And now, for chapater 11:
Lucas was dressed and reading the morning paper when his doorbell rang at nine-thirty. He put down his coffee mug and stared at the clock. Damn his mom. He hadn’t gotten home until two last night. Another half hour of quiet would be nice.
He went to the door and felt his scowl deepen when the kids rushed into the house with bags of fast food for breakfast. He glared at his mother. “Really? The Golden Arches?”
She didn’t meet his gaze. “A friend called, and we’re going to Indy for the day. We need an early start since everything closes early on Sunday.”
“It’s always about you.” He’d heard it all before, over and over again. But then, Dad was no better.
She blew kisses at the kids. “Have to go. Love ya!”
Yeah, he’d heard that, too. He followed the kids into the kitchen and made himself a couple pieces of toast while they ate. “Well, how was it? Did you and Grandma have fun?”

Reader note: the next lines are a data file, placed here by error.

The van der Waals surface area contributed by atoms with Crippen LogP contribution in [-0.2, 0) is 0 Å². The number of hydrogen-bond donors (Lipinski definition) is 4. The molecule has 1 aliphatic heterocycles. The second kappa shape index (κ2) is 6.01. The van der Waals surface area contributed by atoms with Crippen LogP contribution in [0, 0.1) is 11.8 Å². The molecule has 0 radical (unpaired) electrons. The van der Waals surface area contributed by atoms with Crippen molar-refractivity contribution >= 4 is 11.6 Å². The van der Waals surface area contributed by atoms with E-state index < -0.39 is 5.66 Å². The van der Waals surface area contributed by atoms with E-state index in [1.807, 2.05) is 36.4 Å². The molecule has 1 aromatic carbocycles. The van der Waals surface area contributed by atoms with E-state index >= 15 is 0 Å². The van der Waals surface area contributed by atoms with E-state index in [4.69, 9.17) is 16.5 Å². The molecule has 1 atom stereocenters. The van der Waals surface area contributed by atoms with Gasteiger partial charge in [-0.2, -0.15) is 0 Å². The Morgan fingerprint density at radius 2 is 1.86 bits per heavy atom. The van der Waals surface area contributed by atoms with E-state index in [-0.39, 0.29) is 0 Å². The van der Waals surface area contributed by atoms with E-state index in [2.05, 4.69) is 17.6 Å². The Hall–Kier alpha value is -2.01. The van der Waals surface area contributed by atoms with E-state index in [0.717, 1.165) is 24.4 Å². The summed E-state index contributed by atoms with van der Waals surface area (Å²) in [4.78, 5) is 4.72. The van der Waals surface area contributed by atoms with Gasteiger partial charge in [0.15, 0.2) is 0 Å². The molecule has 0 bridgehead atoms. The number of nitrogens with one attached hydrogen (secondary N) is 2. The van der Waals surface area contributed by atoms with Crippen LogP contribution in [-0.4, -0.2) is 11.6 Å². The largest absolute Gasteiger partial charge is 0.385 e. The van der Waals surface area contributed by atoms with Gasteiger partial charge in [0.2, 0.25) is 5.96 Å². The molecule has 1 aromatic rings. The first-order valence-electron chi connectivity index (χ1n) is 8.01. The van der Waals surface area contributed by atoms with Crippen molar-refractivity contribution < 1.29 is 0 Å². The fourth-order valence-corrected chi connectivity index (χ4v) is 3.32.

Jordy nodded. “We had the best babysitter! She played Chutes and Ladders with us and read us stories.”
He almost choked on the bite he’d taken. “Grandma wasn’t home last night?”
“No, she went out with a friend. Wasn’t that great?”
His hands curled into fists. One night. That’s all she’d signed up for. Just one night. He took a deep breath. Better not to dwell on it. “I was thinking of taking Hercules to Salamonie Park today and letting him walk the nature trails. Are you up for that?”
If the kids had lots of exercise, he was betting they’d be ready for a quiet night.
“Can we wear our Halloween costumes?” Beth asked.
The dress was made of flimsy, shiny material. It would snag on every overhanging branch. “A princess dress might get torn on paths through a wood.”
Beth considered that. “Then next year, I’ll have to buy a new one.”